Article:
Insurance Law- “Uberrimae fidei”– The principle of utmost good faith puts reciprocal duties of disclosure on both parties to the contract of insurance. These reciprocal duties mandate that both the parties make complete disclosure to each other, so that the parties can take an informed decision and a fair contract of insurance exists between them. No material facts should be suppressed, which may have a bearing on the risk being insured and the decision of the party to undertake that risk. However, not every question can be said to be material fact and the materiality of a fact has to be adjudged as per the rules. (Para 32)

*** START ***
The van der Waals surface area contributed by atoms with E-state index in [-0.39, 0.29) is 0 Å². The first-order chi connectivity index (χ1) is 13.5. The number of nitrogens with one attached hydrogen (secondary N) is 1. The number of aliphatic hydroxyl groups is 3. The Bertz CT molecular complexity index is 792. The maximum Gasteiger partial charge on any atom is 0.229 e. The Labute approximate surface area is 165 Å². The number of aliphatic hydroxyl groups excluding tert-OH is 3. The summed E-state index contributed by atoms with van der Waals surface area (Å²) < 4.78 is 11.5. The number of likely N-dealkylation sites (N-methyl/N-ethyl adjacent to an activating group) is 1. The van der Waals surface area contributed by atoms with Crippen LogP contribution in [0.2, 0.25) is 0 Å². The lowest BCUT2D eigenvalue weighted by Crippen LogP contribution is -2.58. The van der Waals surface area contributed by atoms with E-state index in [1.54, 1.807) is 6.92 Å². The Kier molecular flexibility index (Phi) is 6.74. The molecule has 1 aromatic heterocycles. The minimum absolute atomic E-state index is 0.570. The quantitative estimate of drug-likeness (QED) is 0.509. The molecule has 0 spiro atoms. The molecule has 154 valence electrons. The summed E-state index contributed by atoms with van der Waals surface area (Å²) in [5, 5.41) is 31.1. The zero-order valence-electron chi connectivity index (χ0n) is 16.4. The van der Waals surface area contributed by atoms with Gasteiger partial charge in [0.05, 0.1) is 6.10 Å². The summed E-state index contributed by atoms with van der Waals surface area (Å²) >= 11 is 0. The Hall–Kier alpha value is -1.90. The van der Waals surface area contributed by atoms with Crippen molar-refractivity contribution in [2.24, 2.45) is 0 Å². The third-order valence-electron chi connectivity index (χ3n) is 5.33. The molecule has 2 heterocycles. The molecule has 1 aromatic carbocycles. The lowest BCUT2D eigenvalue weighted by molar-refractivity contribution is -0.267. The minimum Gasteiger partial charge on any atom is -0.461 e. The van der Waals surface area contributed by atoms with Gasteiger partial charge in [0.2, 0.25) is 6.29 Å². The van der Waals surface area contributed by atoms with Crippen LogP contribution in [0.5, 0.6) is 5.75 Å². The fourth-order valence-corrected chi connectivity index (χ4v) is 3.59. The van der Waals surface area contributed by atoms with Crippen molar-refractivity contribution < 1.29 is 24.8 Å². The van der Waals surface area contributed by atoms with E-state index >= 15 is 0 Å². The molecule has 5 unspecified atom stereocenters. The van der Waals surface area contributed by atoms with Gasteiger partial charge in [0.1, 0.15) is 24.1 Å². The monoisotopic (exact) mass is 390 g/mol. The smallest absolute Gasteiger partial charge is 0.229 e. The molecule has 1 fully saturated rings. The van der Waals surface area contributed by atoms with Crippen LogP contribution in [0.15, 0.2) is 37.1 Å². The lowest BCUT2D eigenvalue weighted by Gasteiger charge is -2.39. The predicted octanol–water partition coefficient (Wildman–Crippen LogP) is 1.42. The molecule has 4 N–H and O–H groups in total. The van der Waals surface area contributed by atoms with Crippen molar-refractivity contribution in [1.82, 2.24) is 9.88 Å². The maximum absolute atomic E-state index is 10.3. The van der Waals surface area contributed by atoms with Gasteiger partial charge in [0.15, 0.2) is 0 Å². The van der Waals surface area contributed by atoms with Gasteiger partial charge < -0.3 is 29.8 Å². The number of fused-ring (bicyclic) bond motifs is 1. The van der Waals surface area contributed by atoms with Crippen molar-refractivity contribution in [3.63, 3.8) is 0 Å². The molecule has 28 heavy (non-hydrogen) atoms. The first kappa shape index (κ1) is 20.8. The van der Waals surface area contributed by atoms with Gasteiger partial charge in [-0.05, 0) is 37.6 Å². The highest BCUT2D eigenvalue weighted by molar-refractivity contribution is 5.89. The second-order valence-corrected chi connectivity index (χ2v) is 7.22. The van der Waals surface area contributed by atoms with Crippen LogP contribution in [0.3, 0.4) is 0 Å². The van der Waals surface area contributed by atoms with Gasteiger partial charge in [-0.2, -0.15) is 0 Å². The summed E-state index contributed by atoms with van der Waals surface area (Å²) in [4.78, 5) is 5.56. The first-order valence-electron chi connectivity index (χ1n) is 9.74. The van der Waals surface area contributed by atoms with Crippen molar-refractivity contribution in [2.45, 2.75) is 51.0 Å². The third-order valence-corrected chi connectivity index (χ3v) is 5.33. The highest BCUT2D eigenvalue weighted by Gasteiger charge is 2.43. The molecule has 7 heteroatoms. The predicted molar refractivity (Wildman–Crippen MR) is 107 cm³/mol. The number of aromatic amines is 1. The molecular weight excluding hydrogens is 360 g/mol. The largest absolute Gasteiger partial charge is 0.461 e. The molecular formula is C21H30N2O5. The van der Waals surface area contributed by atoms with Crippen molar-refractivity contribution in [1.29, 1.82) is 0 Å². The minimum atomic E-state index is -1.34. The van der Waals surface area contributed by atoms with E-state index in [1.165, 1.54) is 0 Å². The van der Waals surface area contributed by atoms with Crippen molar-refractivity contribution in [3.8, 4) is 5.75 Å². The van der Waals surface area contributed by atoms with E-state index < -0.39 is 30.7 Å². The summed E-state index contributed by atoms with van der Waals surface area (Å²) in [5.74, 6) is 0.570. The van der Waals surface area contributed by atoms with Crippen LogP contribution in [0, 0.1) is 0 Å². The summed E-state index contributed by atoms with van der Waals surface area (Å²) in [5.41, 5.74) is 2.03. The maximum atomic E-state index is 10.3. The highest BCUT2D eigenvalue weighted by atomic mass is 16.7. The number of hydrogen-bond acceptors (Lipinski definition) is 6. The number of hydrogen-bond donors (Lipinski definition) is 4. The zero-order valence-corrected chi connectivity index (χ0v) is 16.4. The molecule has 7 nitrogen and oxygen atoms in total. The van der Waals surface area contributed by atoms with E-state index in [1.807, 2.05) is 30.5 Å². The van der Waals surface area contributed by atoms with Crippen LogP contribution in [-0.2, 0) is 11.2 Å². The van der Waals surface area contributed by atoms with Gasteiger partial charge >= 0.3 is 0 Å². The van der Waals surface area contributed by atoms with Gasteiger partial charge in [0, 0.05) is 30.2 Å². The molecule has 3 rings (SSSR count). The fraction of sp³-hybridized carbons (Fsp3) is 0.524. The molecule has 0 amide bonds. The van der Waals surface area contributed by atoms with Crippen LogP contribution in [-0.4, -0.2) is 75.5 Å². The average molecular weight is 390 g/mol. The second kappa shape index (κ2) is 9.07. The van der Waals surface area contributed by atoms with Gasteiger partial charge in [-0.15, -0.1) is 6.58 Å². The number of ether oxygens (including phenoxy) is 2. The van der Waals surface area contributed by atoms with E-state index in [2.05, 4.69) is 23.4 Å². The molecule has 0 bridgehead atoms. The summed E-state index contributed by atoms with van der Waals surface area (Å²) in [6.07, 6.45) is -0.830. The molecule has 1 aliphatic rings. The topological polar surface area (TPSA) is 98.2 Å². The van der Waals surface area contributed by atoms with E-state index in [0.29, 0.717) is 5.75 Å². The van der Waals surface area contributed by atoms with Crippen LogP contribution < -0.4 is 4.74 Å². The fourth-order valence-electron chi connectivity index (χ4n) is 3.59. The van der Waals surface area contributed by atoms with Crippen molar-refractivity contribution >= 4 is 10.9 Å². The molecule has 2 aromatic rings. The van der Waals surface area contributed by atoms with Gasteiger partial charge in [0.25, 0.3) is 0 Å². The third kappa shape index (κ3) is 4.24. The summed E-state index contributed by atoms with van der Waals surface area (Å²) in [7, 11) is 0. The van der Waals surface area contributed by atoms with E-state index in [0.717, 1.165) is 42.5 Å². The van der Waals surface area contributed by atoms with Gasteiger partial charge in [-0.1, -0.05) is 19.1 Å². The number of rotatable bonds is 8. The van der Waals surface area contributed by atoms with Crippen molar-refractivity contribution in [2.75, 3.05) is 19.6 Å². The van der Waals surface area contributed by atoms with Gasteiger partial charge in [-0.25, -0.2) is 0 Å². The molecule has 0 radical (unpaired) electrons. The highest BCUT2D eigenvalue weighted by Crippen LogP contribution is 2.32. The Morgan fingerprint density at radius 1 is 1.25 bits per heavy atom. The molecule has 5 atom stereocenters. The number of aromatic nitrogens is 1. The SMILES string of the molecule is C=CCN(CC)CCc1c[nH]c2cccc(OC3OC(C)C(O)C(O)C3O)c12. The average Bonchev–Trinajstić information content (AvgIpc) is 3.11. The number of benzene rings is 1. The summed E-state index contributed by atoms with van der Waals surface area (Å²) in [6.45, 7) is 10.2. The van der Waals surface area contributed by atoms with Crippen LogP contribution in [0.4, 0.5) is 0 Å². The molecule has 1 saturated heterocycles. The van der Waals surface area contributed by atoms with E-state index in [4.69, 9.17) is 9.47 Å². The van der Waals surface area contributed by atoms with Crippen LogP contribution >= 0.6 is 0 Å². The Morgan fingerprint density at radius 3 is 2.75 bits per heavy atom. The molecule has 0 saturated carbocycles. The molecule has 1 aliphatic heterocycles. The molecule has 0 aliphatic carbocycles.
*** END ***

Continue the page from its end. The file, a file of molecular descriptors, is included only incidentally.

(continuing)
Indian Evidence Act , 1872- Burden of Proof – Consumer Fora -Though the proceedings before the Consumer Fora are in the nature of a summary proceeding. Yet the elementary principles of burden of proof and onus of proof would apply.- the burden of proving a fact rests on the party who substantially asserts the affirmative of the issue and not upon the party who denies it; for a negative is usually incapable of proof. Simply put, it is easier to prove an affirmative than a negative. In other words, the burden of proving a fact always lies upon the person who asserts the same. Until such burden is discharged, the other party is not required to be called upon to prove his case. The court has to examine as to whether the person upon whom burden lies has been able to discharge his burden. Further, things which are admitted need not be proved. Whether the burden of proof has been discharged by a party to the lis or not would depend upon the facts and circumstances of the case. The party on whom the burden lies has to stand on his own and he cannot take advantage of the weakness or omissions of the opposite party. Thus, the burden of proving a claim or defence is on the party who asserts it.(Para 41)- Distinction between burden of proof and onus of proof- Burden of proof lies upon a person who has to prove the fact and which never shifts but onus of proof shifts. Such a shifting of onus is a continuous process in the evaluation of evidence. For instance, in a suit for possession based on the title, once the plaintiff has been able to create a high degree of probability so as to shift the onus on the defendant, it is for the defendant to discharge his onus and in the absence thereof, the burden of proof lying on the plaintiff shall be held to have been discharged so as to amount to proof of the plaintiff’s title (Para 43)-Section 106 –When any fact is especially within the knowledge of any person, the burden of proving that fact is upon him. This Section applies only to parties to the suit or proceeding. It cannot apply when the fact is such as to be capable of being known also by persons other than the parties. (Para 46)